In the simplest case, a regression model describes Y = β0 + β1X1 +… + ΒkXk + ε an endogenous variable Y through a linear relationship to one or more other variables X1, ..., Xk. Since there will be no exact relationship between empirically observed quantities in practice, an interference term e also includes all factors that, in addition to X1, ..., Xk have an influence on Y and are not directly detectable. Obtaining estimates for the model parameters β is of particular practical importance0, ..., βk, since on their basis forecasts for the occurrence of Y with existing occurrences of X1, ..., Xk are possible, provided that the model has proven to be empirically suitable. The standard method for estimating the parameters in linear regression models is the OLS estimation (Ordinary Least Squares). In order to be able to apply them without any problems, however, a number of assumptions must be fulfilled by the regression model. First, the regression model must have a linear parameter form and not all available observations of an X-variable must be the same, since otherwise no estimation with OLS is possible. Second, the conditional expectation of the disturbance term must be zero, i.e. E (ε | X1, ..., Xk) = 0, which implies a covariance between the X variables and ε of zero, i.e. Cov (ε, X1) = 0, ..., Cov (ε, Xk) = 0. This assumption of the exogeneity of X1, ..., Xk is essential, since only in this case ceteris paribus statements like "A change in X1 by one unit leads to a change in Y by β1 Units. "Are possible. A violation of this assumption (e.g. due to measurement errors in the explanatory variables or neglect of central model variables) leads to distorted and inconsistent parameter estimates . If disturbance rhomoscedasticity and uncorrelatedness are not given, the standard errors of the parameter estimators are estimated in a biased manner and the hypothesis tests belonging to the regression model are falsified. Fourth, there must be no perfect correlation between the explanatory variables, since in such a case so-called perfect multicollinearity an OLS estimation is impossible. Imperfect multicollinearity, which is characterized by high correlations (different from one), is also problematic, since OLS in this case does not precisely differentiate between the influences of the individual variables and is therefore imprecise can provide accurate parameter estimates. Fifthly, the disturbance terms should be distributed as normally as possible, since this distribution property is of decisive importance for hypothesis tests in regressions.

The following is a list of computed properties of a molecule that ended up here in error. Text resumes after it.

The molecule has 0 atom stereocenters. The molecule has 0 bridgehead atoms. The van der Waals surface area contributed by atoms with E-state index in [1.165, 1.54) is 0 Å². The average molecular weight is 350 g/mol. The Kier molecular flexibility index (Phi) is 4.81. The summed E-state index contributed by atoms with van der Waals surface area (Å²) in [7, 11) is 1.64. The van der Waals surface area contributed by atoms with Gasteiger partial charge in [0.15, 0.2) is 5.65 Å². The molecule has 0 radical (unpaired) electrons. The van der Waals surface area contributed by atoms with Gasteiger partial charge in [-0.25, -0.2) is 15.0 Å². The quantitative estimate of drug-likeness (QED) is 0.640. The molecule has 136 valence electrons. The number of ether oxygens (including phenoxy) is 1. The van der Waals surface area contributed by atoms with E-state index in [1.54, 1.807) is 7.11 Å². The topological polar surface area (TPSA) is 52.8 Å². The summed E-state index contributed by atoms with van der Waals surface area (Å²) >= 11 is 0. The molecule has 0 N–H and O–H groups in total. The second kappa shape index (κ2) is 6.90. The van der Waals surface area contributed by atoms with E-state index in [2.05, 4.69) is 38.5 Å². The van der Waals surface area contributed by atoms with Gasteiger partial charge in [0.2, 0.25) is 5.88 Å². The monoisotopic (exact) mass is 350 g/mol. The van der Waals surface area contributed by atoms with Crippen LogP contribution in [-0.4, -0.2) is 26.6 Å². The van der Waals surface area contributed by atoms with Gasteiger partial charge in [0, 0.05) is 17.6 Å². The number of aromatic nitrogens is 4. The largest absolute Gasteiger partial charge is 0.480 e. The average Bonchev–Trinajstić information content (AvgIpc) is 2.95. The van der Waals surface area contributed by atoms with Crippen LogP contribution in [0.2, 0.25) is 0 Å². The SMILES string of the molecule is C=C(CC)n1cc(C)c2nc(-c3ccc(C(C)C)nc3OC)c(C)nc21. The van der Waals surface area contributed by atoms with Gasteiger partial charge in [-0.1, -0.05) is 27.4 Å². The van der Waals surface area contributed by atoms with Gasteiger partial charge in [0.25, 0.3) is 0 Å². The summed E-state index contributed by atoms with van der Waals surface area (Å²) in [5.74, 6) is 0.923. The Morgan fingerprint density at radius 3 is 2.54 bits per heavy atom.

Violations of assumptions in the linear regression model

A series of statistical tests can be used to obtain indications that assumptions have been violated. If problems are identified, depending on the nature of the problem, the model specification can be revised, robust supporting methods can be used (e.g. Newey-West standard error) or alternative estimation methods (e.g. instrument variable estimation) can be used. If economic theory already indicates that the assumptions of the classic regression model do not turn out to be realistic, the more general methods are usually used directly.

If the assumption of parameter linearity is not fulfilled, a parameter-linear form can possibly be produced by model transformation (e.g. by taking the logarithm). If this is not possible, no OLS estimation can be carried out. In this case, however, an NLS estimate (Nonlinear Least Squares) can be used, for example. Closely related to the assumption of parameter linearity is that time-invariant model parameters are assumed in the linear regression model. To check this assumption, Chow, CUSUM and CUSUMQ tests are used in practice. If structural breaks are identified with these tests, this can be interpreted as an indication of a serious incorrect specification of the model. It is then advisable to revise the model specification, for example with regard to the selection of variables or functional form. However, if structural breaks are expected based on theoretical considerations, instead of a modification of the specification, the present sample period can be split up and a separate OLS estimate can be made for the partial periods.

A lack of exogeneity or existing endogeneity of the explanatory variables can be detected with the so-called Hausman test. The violation of assumptions can be countered with the so-called instrument variable estimation (IV estimation). This requires so-called instrument variables that are highly correlated with the endogenous explanatory variables (instrument relevance) and at the same time not correlated with the disturbance term (instrument exogeneity). In contrast to OLS, the IV estimator delivers consistent parameter estimates with suitable instrument quality. The quality of the instruments can be checked by regressing the endogenous explanatory variable on all instruments including the exogenous variables (test of instrument relevance) and the so-called Sargan test (test of instrument exogeneity).